The BAS was a result of the Liturgical Movement, which reached its zenith in the mid-1960s with the Second Vatican Council of the Roman Catholic Church. Almost overnight, Vatican II upended almost everything about Roman Catholic liturgy. Latin gave way to vernacular English. Baroque-style vestments were discarded.

Anglican worship was similarly reformed. “Prayer Book English” was, in many places, sidelined in favour of a modern idiom. Altars were pulled away from the wall, or new “nave altars” created. Suffice it to say that liturgy in most Anglican parishes today bears little resemblance to what happened 60 years ago.

Once in a while in my parish, we celebrate according to what we call the “Old Western Rite.” This is, essentially, the way the Eucharist was celebrated before Vatican II, but in Prayer Book English and with bits and pieces of the Book of Common Prayer pasted in. I enjoy the process of rehearsing and celebrating in this manner, but it also always leaves me aware of the need for liturgical reform pre-1960s. I am grateful for the Liturgical Movement: for its focus on the community gathered to celebrate the Eucharist, its inclusion of different liturgical ministers and the connections that are made between what and how we pray and how we are called to live our lives.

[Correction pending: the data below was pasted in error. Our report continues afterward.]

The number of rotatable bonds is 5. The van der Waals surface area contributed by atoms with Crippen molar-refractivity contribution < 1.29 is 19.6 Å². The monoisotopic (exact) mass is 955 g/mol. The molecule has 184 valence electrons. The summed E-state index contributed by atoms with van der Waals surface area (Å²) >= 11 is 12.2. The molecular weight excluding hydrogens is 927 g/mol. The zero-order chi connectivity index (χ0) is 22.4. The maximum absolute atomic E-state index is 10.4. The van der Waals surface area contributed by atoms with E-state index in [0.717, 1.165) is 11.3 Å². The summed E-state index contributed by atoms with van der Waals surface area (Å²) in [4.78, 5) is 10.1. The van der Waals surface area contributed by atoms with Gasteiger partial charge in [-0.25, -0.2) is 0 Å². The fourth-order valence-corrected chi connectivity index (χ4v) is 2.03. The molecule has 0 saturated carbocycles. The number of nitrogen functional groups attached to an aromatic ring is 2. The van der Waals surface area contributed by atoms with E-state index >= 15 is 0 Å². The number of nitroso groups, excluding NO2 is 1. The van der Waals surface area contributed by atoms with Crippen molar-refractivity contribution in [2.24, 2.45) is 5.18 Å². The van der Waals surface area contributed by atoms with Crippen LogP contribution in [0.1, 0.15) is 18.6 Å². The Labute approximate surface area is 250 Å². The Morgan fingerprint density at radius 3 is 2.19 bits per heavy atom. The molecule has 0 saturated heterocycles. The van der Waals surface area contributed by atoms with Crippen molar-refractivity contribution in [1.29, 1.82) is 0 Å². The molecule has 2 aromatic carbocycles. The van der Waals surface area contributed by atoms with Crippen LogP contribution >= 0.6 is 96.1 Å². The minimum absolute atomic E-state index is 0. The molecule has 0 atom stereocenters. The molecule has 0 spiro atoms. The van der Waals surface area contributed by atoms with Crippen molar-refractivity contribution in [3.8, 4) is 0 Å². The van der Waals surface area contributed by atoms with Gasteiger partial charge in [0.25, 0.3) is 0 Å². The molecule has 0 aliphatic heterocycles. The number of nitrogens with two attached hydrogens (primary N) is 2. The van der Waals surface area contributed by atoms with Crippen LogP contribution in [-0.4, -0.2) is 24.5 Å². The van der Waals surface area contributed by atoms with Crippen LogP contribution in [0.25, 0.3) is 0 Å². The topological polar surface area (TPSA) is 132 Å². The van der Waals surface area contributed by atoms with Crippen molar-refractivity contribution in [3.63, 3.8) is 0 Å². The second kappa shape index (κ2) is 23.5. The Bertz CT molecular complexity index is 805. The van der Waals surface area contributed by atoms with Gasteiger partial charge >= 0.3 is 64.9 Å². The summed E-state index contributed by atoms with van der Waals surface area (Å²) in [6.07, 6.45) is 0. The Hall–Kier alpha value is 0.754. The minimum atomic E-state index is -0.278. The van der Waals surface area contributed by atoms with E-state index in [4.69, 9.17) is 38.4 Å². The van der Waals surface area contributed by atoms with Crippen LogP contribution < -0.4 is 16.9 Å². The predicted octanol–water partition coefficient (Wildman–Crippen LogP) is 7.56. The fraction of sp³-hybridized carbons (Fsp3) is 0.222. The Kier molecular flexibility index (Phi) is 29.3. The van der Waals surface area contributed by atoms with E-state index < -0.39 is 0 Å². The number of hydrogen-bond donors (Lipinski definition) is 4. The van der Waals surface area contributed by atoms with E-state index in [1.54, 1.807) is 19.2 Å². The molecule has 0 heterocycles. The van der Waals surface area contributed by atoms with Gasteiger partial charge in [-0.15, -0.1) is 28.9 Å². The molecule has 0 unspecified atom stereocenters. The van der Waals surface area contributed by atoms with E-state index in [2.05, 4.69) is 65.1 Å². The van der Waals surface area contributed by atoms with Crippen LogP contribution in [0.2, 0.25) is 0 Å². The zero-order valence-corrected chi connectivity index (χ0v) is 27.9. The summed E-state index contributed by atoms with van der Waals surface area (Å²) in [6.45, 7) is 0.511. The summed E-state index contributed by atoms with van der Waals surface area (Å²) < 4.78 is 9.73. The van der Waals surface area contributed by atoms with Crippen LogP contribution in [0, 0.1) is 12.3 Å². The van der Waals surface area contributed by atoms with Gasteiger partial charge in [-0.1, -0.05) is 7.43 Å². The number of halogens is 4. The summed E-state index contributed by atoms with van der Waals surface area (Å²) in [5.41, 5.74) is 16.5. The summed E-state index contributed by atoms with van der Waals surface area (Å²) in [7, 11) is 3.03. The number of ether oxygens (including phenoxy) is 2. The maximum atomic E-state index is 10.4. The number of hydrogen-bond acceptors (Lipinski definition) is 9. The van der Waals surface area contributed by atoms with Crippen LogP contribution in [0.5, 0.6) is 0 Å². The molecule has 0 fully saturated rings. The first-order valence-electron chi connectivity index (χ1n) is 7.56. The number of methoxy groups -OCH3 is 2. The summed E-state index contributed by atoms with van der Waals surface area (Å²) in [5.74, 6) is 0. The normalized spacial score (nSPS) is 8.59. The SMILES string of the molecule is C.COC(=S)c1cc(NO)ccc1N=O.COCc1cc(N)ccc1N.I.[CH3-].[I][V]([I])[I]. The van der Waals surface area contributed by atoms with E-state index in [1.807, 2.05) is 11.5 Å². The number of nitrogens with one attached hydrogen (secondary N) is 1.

But I have also increasingly become aware of what might have been lost in the grand sweep of the Liturgical Movement. I wonder if we have lost some sense of the mysterious, the numinous, the transcendent, in our effort to make the liturgy approachable and comprehensible? Is there any merit in a liturgical language which is “other than,” and not what we use in day-to-day life? Can language with a different cadence and tone draw us to a different space, where we step outside chronos (ordinary time) and into kairos (sacred time)? Have we put too much store in saying the “right words,” and not enough in the non-verbal aspects of ritual—things which appeal to the senses of smell, taste, touch and sight?

During his eight-year pontificate, Benedict XVI made several moves to rein in some of what he seemed to see as the liturgical excesses and errors in the implementation of Vatican II. He did this by making celebrations using the pre-Vatican II rite more normative than they had been, and through his own celebrations and style. This included, on occasion, returning to the pre-Vatican II orientation for liturgy, with the priest standing and facing the altar in the same direction as the congregation.